Recognizing Child Abuse
The following signs may signal the presence of child abuse or neglect, however, there may be no physical signs of abuse. No physical signs of abuse is not indicative that no abuse has occurred.
- Shows sudden changes in behavior or school performance
- Has not received help for physical or medical problems brought to the parents’ attention
- Has learning problems (or difficulty concentrating) that cannot be attributed to specific physical or psychological causes
- Is always watchful, as though preparing for something bad to happen
- Lacks adult supervision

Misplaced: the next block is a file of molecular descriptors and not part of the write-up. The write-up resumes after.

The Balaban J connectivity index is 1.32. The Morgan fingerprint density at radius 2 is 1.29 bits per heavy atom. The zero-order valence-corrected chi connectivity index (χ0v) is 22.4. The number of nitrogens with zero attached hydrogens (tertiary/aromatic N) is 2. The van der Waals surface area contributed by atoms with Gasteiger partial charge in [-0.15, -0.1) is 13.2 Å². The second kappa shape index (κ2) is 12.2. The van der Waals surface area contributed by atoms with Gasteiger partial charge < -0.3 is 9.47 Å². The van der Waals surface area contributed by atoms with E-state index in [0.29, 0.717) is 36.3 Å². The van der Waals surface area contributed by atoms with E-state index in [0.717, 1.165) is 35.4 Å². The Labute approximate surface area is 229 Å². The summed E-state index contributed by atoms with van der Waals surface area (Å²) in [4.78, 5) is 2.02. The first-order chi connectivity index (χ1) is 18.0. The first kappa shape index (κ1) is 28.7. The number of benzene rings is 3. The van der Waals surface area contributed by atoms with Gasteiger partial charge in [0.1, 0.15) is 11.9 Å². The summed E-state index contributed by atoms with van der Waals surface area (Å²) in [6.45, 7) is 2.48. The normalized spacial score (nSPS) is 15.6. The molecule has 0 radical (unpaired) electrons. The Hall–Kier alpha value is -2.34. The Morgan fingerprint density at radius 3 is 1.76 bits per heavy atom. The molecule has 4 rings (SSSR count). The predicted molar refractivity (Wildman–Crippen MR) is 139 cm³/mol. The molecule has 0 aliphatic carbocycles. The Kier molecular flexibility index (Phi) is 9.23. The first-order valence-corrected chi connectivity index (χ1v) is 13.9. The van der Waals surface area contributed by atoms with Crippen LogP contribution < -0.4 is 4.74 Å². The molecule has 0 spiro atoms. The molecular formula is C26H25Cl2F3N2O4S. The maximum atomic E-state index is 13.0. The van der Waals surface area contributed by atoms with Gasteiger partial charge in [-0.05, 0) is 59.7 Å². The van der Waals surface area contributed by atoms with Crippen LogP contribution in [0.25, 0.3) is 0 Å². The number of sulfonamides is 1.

- Is overly compliant, passive, or withdrawn
- Comes to school or other activities early, stays late, and does not want to go home.
- Shows little concern for the child
- Denies the existence of – or blames the child for – the child’s problems in school or at home
- Asks teachers or other caregivers to use harsh physical discipline if the child misbehaves.
- Sees the child as entirely bad, worthless, or burdensome
- Demands a level of physical or academic performance the child cannot achieve
- Looks primarily to the child for care, attention, and satisfaction of emotional needs
The Parent and Child:
- Rarely touch or look at each other
- Consider their relationship entirely negative
- State that they do not like each other
Child Welfare Information Gateway is available online at www.childwelfare.gov/pubs/factsheets/signs.cfm.